When I was five my parents added a second story onto our house in Los Angeles. That Christmas our place was a construction site, but the holidays were still on full-steam.
I remember feeling something new that year: the desire to give gifts. So one morning I crept up the plywood framed stairs to the second floor, where the only roof was a tarp flapping in the Santa Ana winds. There I collected little triangular cast-offs from two-by-fours and the quarter-sized steel punch-outs from electrical outlet boxes, and with Elmer’s glue and a few crayons I transformed these bits of construction trash into sculptural gifts for my family.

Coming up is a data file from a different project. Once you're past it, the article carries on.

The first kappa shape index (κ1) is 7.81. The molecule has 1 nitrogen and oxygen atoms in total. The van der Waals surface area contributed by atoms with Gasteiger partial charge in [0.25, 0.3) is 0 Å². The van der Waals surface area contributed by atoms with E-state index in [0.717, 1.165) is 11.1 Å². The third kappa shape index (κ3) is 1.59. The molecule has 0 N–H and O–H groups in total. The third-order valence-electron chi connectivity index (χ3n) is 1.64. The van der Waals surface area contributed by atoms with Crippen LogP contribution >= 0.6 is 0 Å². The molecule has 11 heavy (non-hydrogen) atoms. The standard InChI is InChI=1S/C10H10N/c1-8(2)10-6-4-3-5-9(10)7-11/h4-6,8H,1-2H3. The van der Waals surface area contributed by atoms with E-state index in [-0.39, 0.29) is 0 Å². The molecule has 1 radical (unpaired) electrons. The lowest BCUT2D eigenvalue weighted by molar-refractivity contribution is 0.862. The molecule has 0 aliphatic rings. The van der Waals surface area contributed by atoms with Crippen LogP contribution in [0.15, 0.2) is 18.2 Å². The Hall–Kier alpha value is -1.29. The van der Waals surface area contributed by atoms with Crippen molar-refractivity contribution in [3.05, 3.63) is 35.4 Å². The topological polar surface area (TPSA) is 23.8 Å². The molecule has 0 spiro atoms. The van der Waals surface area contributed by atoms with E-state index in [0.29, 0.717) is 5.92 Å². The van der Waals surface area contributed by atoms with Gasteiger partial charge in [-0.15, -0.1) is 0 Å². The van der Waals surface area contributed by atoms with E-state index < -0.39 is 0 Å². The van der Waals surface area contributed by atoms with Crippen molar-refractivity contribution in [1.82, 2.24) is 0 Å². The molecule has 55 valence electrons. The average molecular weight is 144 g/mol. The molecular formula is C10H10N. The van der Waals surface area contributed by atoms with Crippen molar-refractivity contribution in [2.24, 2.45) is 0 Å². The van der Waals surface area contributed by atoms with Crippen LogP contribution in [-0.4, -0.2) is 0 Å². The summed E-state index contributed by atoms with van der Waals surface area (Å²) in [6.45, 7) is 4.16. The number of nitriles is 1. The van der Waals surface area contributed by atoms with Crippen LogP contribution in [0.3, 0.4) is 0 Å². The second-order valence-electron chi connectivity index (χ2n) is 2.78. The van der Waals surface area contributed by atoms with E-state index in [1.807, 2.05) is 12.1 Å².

A few things stand out for me about this memory. The idea came spontaneously and from a desire, rather than an obligation, to give. The gifts were handmade. They cost me nothing. The experience was in itself a gift: I became aware, at such a young age, of how my body and my heart felt as I made and gave gifts to people I cared about. I felt uplifted. The recipients felt this spirit too—it was a sincere expression of love.“How to Survive the Holidays”